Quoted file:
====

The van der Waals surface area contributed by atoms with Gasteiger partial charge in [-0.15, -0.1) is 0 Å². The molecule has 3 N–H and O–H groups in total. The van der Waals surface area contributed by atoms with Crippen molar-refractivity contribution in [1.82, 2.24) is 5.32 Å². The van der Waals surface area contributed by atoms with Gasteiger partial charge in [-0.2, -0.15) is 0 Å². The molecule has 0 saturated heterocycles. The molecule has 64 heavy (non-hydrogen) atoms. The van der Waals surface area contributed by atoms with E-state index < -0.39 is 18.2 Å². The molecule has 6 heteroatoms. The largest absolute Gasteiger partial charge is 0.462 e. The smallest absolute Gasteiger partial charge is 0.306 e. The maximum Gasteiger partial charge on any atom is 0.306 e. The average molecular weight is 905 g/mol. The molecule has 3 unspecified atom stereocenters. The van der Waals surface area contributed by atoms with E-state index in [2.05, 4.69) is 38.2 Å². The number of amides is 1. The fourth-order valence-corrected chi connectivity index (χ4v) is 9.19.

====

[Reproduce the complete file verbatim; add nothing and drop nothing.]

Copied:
The van der Waals surface area contributed by atoms with Gasteiger partial charge in [-0.15, -0.1) is 0 Å². The molecule has 3 N–H and O–H groups in total. The van der Waals surface area contributed by atoms with Crippen molar-refractivity contribution in [1.82, 2.24) is 5.32 Å². The van der Waals surface area contributed by atoms with Gasteiger partial charge in [-0.2, -0.15) is 0 Å². The molecule has 0 saturated heterocycles. The molecule has 64 heavy (non-hydrogen) atoms. The van der Waals surface area contributed by atoms with E-state index < -0.39 is 18.2 Å². The molecule has 6 heteroatoms. The largest absolute Gasteiger partial charge is 0.462 e. The smallest absolute Gasteiger partial charge is 0.306 e. The maximum Gasteiger partial charge on any atom is 0.306 e. The average molecular weight is 905 g/mol. The molecule has 3 unspecified atom stereocenters. The van der Waals surface area contributed by atoms with E-state index in [2.05, 4.69) is 38.2 Å². The number of amides is 1. The fourth-order valence-corrected chi connectivity index (χ4v) is 9.19.